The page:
The next day I replayed that dream over and over in my head, and when it was night again, I couldn’t bring myself to try and sleep. Even though I was exhausted, I decided to stay up and watch t.v. on the living room couch. I put on a rerun of some campy show from the 80’s, and I was asleep before the first commercial break.
This time, it wasn’t the voice of Cynthia Myers calling my name that woke me up, but the distinct “click, click, click” of channels being changed on my t.v. screen. In my groggy state, I only caught a glimpse of different shows as they flicked across the screen. Then, the clicking stopped. Cynthia Myers was looking up at me from behind a table heavy with costume jewelry and semi-precious gems. She smiled at me, and this time I noticed she was missing her two front teeth. When she spoke, her voice came out in a whistle.
“Hi Sweetie. Welcome back to this hour of exciting sales.” She lisped, air escaping from between her teeth. “Stick around kiddo, you just may learn something.”
Then she gave me an exaggerated wink and a thumbs up sign that she quickly twisted around into a one finger salute.
I pushed my hands against my eyes. Hard. I tried to blink her away. She was still there. Only now, her broken smile was once again perfect and whole, and impossibly white. She spoke to the camera and to her “viewers at home”.
“You don’t want to miss this next half hour” Cynthia smiled. “We have something really big coming up so stay tuned.”
I abruptly turned off the t.v.
I picked up my cell phone and hit speed dial for my dad. If I was going crazy, he would probably want to know. Plus, I was scared shit-less. I wasn’t worried about protecting my dad anymore, I wanted someone to protect me. My dad answered on the second ring and he sounded worried. He always sounded worried when my mom or I called him in the middle of the night. He said he always thought something bad must have happened. My mind had been racing a mile a minute about what I wanted to tell him, but once I heard his voice, all I could manage to say was “hi dad”.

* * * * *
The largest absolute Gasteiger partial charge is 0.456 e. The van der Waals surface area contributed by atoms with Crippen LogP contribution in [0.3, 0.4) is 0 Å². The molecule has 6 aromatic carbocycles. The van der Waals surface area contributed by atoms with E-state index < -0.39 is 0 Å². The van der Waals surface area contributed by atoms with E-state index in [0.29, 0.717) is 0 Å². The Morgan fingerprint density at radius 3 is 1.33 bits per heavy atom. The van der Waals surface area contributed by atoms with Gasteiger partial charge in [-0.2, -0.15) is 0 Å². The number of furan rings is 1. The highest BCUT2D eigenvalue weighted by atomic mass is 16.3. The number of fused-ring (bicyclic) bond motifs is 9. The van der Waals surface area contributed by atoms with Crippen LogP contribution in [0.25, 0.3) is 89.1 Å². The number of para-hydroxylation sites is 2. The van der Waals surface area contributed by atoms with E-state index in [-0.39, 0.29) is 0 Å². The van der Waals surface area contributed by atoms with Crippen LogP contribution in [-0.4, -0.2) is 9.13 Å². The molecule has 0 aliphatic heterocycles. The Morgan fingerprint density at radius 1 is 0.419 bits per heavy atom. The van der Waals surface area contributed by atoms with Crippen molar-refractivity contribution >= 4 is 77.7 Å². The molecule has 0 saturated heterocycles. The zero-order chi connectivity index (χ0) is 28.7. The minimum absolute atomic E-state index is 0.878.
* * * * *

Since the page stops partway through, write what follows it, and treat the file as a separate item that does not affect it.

I don’t know why I didn’t tell him about my freaky dreams or visions or whatever they were. But I felt 10 times better just talking to him. I told him I couldn’t sleep and that I was thinking about mom. He told me that he thought about her all the time too. He said there wasn’t much else to do when you were on the road except think. He sounded so sad. We talked the rest of the night, and into morning. And when his trip was over, I talked him home.
We sat at the breakfast table together and I made us scrambled eggs and toast. It was one of the only things I knew how to make. We ate our breakfast, cleaned up the kitchen, and then we both went to his room and fell asleep.
When I woke up 12 hours later I felt like a weight had been lifted from me. I felt like I could see things more clearly. It was then that I decided to face my fears head on.
That night, at 10:00, every light in the living-room blazing, I called Cynthia -Cindy- Myers.
The phone number for HSN was blazing across the front of my screen in bright white digits. I picked up my cell phone and dialed the toll-free number and waited for an answer.
“Hello, and thank you for calling the Home Shopping Network. We’re so glad you decided to shop with us today. How can we help you?”
This recorded message was followed by a number of options.
“Please press 1 if you would like to make a purchases.”
“Please press 2 if you would like to make a payment.”